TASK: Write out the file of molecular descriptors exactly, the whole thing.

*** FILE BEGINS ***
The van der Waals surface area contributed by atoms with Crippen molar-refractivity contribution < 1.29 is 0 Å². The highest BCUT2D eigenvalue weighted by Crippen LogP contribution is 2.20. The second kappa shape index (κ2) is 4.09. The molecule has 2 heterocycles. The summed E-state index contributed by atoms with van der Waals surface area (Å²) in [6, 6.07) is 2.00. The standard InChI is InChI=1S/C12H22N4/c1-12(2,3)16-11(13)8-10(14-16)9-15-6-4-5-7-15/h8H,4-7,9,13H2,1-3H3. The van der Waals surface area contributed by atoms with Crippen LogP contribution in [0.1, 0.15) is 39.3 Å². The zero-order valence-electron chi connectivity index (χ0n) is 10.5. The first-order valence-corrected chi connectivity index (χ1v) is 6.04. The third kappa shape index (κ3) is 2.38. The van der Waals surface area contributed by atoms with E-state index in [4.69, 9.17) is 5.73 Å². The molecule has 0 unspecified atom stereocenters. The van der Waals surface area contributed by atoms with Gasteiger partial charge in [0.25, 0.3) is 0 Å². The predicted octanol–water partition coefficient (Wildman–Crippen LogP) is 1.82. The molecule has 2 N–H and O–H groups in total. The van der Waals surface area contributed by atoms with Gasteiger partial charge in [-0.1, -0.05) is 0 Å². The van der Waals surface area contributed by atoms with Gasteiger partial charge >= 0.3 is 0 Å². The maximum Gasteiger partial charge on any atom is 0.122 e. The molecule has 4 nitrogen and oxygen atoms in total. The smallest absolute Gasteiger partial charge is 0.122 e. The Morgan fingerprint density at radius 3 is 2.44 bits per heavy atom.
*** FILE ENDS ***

The van der Waals surface area contributed by atoms with Crippen molar-refractivity contribution < 1.29 is 0 Å². The highest BCUT2D eigenvalue weighted by Crippen LogP contribution is 2.20. The second kappa shape index (κ2) is 4.09. The molecule has 2 heterocycles. The summed E-state index contributed by atoms with van der Waals surface area (Å²) in [6, 6.07) is 2.00. The standard InChI is InChI=1S/C12H22N4/c1-12(2,3)16-11(13)8-10(14-16)9-15-6-4-5-7-15/h8H,4-7,9,13H2,1-3H3. The van der Waals surface area contributed by atoms with Crippen LogP contribution in [0.1, 0.15) is 39.3 Å². The zero-order valence-electron chi connectivity index (χ0n) is 10.5. The first-order valence-corrected chi connectivity index (χ1v) is 6.04. The third kappa shape index (κ3) is 2.38. The van der Waals surface area contributed by atoms with E-state index in [4.69, 9.17) is 5.73 Å². The molecule has 0 unspecified atom stereocenters. The van der Waals surface area contributed by atoms with Gasteiger partial charge in [0.25, 0.3) is 0 Å². The predicted octanol–water partition coefficient (Wildman–Crippen LogP) is 1.82. The molecule has 2 N–H and O–H groups in total. The van der Waals surface area contributed by atoms with Gasteiger partial charge in [-0.1, -0.05) is 0 Å². The van der Waals surface area contributed by atoms with Gasteiger partial charge >= 0.3 is 0 Å². The maximum Gasteiger partial charge on any atom is 0.122 e. The molecule has 4 nitrogen and oxygen atoms in total. The smallest absolute Gasteiger partial charge is 0.122 e. The Morgan fingerprint density at radius 3 is 2.44 bits per heavy atom.